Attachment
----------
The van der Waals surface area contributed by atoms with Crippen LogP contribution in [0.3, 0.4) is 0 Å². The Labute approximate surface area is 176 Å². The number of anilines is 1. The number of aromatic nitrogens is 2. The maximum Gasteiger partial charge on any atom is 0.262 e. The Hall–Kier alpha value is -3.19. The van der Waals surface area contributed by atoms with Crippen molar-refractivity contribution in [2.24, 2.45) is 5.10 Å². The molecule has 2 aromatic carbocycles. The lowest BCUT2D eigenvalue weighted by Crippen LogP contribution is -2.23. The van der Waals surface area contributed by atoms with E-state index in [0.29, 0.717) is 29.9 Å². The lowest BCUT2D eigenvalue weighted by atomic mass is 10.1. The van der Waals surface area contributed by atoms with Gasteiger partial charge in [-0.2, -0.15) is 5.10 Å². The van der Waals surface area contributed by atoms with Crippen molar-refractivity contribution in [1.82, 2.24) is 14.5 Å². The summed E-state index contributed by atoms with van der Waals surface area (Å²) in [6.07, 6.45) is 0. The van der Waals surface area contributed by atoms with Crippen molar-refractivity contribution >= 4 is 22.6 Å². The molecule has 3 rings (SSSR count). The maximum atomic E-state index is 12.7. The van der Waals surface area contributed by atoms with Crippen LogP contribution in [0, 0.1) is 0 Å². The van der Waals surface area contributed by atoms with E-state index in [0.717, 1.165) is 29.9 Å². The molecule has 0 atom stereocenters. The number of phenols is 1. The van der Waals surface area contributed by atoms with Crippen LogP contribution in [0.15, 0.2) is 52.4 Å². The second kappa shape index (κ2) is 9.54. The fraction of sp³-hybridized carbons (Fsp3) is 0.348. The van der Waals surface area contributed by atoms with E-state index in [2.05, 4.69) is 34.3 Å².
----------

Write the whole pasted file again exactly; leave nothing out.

The van der Waals surface area contributed by atoms with Crippen LogP contribution in [0.3, 0.4) is 0 Å². The Labute approximate surface area is 176 Å². The number of anilines is 1. The number of aromatic nitrogens is 2. The maximum Gasteiger partial charge on any atom is 0.262 e. The Hall–Kier alpha value is -3.19. The van der Waals surface area contributed by atoms with Crippen molar-refractivity contribution in [2.24, 2.45) is 5.10 Å². The molecule has 2 aromatic carbocycles. The lowest BCUT2D eigenvalue weighted by Crippen LogP contribution is -2.23. The van der Waals surface area contributed by atoms with E-state index in [0.29, 0.717) is 29.9 Å². The lowest BCUT2D eigenvalue weighted by atomic mass is 10.1. The van der Waals surface area contributed by atoms with Gasteiger partial charge in [-0.2, -0.15) is 5.10 Å². The van der Waals surface area contributed by atoms with Crippen molar-refractivity contribution in [1.82, 2.24) is 14.5 Å². The summed E-state index contributed by atoms with van der Waals surface area (Å²) in [6.07, 6.45) is 0. The van der Waals surface area contributed by atoms with Crippen molar-refractivity contribution >= 4 is 22.6 Å². The molecule has 3 rings (SSSR count). The maximum atomic E-state index is 12.7. The van der Waals surface area contributed by atoms with Crippen LogP contribution in [0, 0.1) is 0 Å². The van der Waals surface area contributed by atoms with E-state index in [0.717, 1.165) is 29.9 Å². The molecule has 0 atom stereocenters. The number of phenols is 1. The van der Waals surface area contributed by atoms with Crippen LogP contribution in [0.15, 0.2) is 52.4 Å². The second kappa shape index (κ2) is 9.54. The fraction of sp³-hybridized carbons (Fsp3) is 0.348. The van der Waals surface area contributed by atoms with E-state index in [2.05, 4.69) is 34.3 Å².